Guatemala’s former first lady Sandra Torres leads presidential polls mid-count

Guatemala City, Jun 26 (EFE).- Guatemala’s former first lady Sandra Torres Casanova said on Monday that she was happy to be leading the country’s presidential polls after the counting of around 50 percent of the votes.

“I am very thankful, first to God and then to the people that have always backed and helped us,” Torres, candidate of the National Unity of Hope (UNE) party, said at a hotel in Guatemala City.

Torres was leading with around 14.9 percent of the votes after the scrutiny of around half of the ballot boxes, or approximately 2.5 million ballots.

As the elections are set to go into a runoff, to be held on Aug. 20, Torres – who had also contested the last two elections in 2015 and 2019 and finished second each time – said she was confident of a win no matter who her opponent was.

This response came after the left wing Semilla Party’s candidate Bernardo Arevalo de Leon sprung a big surprise by polling the second largest vote-share so far with 12.19 percent support.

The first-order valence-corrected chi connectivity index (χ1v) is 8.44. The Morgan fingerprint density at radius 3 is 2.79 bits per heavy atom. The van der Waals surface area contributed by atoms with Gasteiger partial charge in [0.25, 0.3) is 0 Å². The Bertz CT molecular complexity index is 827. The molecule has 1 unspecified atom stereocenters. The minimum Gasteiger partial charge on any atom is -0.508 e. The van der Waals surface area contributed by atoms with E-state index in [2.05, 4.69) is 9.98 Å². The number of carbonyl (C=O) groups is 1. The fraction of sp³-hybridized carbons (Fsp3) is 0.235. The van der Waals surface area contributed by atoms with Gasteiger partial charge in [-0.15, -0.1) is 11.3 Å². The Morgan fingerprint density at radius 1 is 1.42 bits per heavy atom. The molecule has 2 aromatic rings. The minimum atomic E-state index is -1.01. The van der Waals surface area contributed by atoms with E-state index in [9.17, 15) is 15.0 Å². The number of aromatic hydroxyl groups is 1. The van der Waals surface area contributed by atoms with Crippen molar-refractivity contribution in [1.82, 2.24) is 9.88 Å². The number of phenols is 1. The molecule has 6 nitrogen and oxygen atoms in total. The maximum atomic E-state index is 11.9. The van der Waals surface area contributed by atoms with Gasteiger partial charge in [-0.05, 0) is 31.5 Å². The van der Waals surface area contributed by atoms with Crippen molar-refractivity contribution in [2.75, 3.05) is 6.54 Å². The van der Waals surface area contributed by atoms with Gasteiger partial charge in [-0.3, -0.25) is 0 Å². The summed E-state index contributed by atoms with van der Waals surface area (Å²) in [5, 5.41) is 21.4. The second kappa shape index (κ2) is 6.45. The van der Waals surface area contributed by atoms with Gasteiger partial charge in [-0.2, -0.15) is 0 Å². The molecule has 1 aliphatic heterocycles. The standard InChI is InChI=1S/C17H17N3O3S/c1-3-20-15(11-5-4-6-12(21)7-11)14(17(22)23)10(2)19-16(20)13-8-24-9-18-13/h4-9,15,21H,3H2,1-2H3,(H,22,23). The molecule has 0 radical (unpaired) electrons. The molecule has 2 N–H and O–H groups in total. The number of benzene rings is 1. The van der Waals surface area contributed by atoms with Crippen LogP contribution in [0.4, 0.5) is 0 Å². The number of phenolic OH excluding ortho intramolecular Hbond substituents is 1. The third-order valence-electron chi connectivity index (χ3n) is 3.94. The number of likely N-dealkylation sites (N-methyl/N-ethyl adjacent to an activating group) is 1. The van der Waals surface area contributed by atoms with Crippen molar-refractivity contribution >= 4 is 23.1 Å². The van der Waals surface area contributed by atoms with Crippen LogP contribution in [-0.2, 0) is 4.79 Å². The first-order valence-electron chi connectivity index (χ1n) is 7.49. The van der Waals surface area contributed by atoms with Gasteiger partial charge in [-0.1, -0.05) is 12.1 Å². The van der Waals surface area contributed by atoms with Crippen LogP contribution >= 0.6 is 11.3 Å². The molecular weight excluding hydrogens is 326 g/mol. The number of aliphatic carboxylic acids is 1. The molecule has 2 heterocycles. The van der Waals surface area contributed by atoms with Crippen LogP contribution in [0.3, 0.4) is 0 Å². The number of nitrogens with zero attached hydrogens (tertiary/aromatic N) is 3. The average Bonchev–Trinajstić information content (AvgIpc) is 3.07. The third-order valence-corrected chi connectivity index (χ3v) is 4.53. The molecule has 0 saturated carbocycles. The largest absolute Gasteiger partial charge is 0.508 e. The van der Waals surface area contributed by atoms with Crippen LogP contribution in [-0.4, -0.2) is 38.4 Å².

Arevalo de Leon, 64, had been placed a distant 8th in the latest opinion polls before Sunday’s elections, but has firmly established himself in the second place as the count progressed and is set to Torres’ rival in the runoff.

Lawyer Manuel Conde of the conservative Vamos party is placed third with 8.17 percent of the votes.

Pre-election surveys had predicted a tight race for the third place between former diplomat Edmund Mulet and Zury Rios Susa, daughter of former dictator Efrain Rios Montt.

However, Mulet and Rios Susa are now placed fourth and fifth with 6.9 and 6.6 percent of the votes respectively.

Around 9.3 million voters had been registered to vote in 3,482 polling booths managed by the election commission, although the voting percentage has been low as is the norm in the nascent Central American democracy.

Apart from marking their choices for the president and vice president for 2024-2028, people also voted for electing their municipal mayors, national and regional lawmakers, and legislators for the Central American parliament. EFE


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